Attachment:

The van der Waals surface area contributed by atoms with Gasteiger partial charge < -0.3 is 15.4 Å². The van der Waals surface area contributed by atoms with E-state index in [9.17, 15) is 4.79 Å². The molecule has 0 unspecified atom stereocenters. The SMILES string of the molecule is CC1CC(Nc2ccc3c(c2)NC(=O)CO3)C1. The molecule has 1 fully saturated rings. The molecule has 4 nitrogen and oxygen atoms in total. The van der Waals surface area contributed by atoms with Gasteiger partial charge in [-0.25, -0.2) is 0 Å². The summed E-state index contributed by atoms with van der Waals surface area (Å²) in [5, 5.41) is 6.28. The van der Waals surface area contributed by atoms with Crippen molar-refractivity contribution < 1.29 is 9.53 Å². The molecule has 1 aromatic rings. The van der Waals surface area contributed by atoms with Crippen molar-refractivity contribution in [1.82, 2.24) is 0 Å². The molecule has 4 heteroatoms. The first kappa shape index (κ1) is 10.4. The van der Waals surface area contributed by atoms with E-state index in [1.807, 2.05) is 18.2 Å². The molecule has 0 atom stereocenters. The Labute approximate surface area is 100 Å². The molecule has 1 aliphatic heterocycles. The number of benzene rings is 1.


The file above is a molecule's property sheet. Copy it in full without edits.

The van der Waals surface area contributed by atoms with Gasteiger partial charge < -0.3 is 15.4 Å². The van der Waals surface area contributed by atoms with E-state index in [9.17, 15) is 4.79 Å². The molecule has 0 unspecified atom stereocenters. The SMILES string of the molecule is CC1CC(Nc2ccc3c(c2)NC(=O)CO3)C1. The molecule has 1 fully saturated rings. The molecule has 4 nitrogen and oxygen atoms in total. The van der Waals surface area contributed by atoms with Gasteiger partial charge in [-0.25, -0.2) is 0 Å². The summed E-state index contributed by atoms with van der Waals surface area (Å²) in [5, 5.41) is 6.28. The van der Waals surface area contributed by atoms with Crippen molar-refractivity contribution < 1.29 is 9.53 Å². The molecule has 1 aromatic rings. The van der Waals surface area contributed by atoms with Crippen molar-refractivity contribution in [1.82, 2.24) is 0 Å². The molecule has 4 heteroatoms. The first kappa shape index (κ1) is 10.4. The van der Waals surface area contributed by atoms with E-state index in [1.807, 2.05) is 18.2 Å². The molecule has 0 atom stereocenters. The Labute approximate surface area is 100 Å². The molecule has 1 aliphatic heterocycles. The number of benzene rings is 1.